op5 Monitor

Service CUSTOM detected 2016-07-03 16:36:11.
'Certificate Expiration Check' on host 'master01' has passed the CRITICAL threshold.

Additional info;
CRITICAL - File /opt/plugins/custom/certificate-expire is 21770079 seconds old

Host:    master01
Alias:   OP5 Monitor Server
Status:  UP
Comment: /etc/op5/notify.yml configured on master2

The link in the notification email will take you to master1 to view the problem in more detail.

Changing "from" in notification e-mail

By default, notifications are sent from the e-mail address "op5monitor" without any domain. The MTA adds the local domain name, which by default is "@localhost.localdomain".

To change the e-mail address that notification are sent from, use the --from argument for the notification command, or reconfigure your MTA and hostname in OP5 Monitor to send the message from the correct domain.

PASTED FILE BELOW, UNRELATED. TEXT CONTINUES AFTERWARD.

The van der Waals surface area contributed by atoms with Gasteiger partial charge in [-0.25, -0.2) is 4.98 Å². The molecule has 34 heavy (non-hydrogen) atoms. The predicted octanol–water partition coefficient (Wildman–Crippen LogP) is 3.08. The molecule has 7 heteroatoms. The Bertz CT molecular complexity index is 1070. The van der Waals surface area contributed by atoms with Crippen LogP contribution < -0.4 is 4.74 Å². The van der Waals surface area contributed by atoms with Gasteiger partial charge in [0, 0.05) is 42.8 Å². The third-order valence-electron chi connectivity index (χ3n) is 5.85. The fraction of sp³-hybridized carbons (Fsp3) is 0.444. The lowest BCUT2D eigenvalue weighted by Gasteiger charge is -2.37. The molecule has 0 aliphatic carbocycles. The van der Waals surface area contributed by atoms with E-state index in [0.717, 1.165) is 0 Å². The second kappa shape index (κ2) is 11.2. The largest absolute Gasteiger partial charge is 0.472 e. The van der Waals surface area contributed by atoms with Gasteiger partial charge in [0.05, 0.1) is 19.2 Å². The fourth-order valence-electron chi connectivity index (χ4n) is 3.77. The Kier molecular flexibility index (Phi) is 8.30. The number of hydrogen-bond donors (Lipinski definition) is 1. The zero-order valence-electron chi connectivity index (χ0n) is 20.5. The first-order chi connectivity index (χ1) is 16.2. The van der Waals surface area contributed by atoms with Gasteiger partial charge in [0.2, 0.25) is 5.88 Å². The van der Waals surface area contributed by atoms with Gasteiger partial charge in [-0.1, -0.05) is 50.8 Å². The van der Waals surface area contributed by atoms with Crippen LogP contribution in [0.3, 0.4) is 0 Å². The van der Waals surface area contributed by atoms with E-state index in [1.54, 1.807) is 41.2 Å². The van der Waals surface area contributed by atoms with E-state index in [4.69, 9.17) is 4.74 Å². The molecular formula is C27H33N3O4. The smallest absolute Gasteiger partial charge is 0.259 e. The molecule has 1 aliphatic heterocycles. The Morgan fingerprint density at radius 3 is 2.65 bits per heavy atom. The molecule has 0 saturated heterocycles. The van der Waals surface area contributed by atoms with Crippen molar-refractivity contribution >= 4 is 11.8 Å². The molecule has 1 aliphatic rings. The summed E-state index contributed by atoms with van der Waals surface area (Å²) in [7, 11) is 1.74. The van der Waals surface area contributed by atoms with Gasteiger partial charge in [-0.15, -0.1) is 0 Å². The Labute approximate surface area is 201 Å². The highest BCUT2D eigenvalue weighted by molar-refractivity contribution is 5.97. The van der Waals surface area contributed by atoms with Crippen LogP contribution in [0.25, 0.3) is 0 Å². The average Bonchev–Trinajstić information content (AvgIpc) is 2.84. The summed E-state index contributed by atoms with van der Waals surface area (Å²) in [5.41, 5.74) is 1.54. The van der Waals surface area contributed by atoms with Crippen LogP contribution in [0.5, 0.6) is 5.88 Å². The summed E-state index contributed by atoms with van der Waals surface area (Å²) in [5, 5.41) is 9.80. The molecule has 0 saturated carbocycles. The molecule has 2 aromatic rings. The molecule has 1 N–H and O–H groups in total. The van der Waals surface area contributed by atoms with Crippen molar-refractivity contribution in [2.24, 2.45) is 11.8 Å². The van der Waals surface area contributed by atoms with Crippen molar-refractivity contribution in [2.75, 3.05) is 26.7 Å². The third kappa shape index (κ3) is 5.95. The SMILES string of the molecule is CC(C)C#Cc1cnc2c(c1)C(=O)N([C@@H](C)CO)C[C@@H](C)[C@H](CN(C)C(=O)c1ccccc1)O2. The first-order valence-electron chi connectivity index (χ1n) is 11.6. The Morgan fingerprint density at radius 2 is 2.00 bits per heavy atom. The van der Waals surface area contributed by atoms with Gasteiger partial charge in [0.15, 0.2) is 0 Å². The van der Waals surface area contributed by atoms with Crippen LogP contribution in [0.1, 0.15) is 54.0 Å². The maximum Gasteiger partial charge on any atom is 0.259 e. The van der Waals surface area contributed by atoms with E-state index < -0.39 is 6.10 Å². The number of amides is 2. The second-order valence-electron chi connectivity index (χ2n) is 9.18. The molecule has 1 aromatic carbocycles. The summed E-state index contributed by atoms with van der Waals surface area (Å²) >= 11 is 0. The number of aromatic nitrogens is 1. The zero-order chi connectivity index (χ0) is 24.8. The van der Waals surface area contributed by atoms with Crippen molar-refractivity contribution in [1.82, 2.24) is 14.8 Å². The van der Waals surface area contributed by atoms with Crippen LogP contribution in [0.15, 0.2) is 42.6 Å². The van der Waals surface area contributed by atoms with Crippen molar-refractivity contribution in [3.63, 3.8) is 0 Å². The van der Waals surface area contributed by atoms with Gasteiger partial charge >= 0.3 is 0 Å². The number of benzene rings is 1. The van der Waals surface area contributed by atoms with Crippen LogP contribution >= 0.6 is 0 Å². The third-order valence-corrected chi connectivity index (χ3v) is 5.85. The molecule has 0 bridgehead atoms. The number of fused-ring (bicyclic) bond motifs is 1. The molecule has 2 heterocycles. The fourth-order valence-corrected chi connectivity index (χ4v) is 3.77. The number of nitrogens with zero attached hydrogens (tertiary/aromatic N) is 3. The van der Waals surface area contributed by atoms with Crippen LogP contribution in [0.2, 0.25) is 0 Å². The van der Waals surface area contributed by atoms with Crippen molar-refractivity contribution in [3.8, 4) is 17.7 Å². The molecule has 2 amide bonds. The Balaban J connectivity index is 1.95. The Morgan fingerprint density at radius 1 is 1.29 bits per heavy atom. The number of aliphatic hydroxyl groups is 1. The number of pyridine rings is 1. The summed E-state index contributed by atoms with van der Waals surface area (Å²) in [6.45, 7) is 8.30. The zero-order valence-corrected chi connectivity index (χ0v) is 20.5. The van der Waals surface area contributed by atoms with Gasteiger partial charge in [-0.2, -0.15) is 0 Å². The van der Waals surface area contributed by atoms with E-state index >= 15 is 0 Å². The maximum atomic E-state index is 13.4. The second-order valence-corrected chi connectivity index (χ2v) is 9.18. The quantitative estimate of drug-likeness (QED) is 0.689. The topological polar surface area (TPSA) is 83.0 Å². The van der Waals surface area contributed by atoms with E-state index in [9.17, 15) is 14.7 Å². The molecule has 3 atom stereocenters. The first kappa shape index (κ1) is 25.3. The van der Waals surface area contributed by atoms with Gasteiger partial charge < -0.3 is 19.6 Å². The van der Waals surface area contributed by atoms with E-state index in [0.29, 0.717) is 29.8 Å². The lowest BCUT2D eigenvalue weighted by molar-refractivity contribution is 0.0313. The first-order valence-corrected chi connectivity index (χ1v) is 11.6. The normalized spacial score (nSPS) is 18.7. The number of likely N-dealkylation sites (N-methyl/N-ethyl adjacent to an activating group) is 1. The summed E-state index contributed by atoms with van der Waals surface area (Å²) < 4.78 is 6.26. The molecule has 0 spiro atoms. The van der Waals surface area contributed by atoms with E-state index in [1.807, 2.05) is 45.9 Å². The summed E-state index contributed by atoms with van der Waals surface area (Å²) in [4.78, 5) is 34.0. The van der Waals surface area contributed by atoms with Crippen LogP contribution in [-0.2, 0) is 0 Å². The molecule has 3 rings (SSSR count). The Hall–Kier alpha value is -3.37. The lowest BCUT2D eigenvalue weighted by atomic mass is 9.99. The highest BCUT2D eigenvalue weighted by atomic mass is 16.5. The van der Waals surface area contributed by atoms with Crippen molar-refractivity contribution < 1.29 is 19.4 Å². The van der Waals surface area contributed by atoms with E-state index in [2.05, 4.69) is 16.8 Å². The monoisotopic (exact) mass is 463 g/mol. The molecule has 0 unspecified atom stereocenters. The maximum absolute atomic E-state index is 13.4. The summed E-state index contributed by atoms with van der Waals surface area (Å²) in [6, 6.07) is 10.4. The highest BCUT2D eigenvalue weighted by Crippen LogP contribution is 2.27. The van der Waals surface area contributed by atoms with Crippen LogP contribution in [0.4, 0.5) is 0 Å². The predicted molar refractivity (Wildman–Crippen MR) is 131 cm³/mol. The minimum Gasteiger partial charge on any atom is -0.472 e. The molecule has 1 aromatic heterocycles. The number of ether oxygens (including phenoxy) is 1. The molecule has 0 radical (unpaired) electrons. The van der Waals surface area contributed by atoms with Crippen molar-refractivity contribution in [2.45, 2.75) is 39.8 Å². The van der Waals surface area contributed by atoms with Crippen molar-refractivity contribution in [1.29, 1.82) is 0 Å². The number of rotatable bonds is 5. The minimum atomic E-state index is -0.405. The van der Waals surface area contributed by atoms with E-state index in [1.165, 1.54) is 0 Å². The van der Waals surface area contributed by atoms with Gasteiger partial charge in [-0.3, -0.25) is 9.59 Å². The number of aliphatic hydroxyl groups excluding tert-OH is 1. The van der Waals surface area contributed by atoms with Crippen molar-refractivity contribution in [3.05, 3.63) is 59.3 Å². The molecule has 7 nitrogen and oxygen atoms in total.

To change the sender e-mail address in the notification command from op5monitor@localhost.localdomain to

  1. Navigate to the check_command configuration under Manage > Configuration > Check Commands.
  2. Enter the host notification command "host-notify" in the search box.
  3. Edit the command_line for the notification command and add "--from" without the "-signs.




To change this for the service notifications, you need to repeat the steps above on the command "service-notify" as well.

Additional Resources

The notifications in OP5 Monitor follows a extensive rule set that is inherited from the core daemon Naemon. More documentation can be found in the notification documentation for Naemon.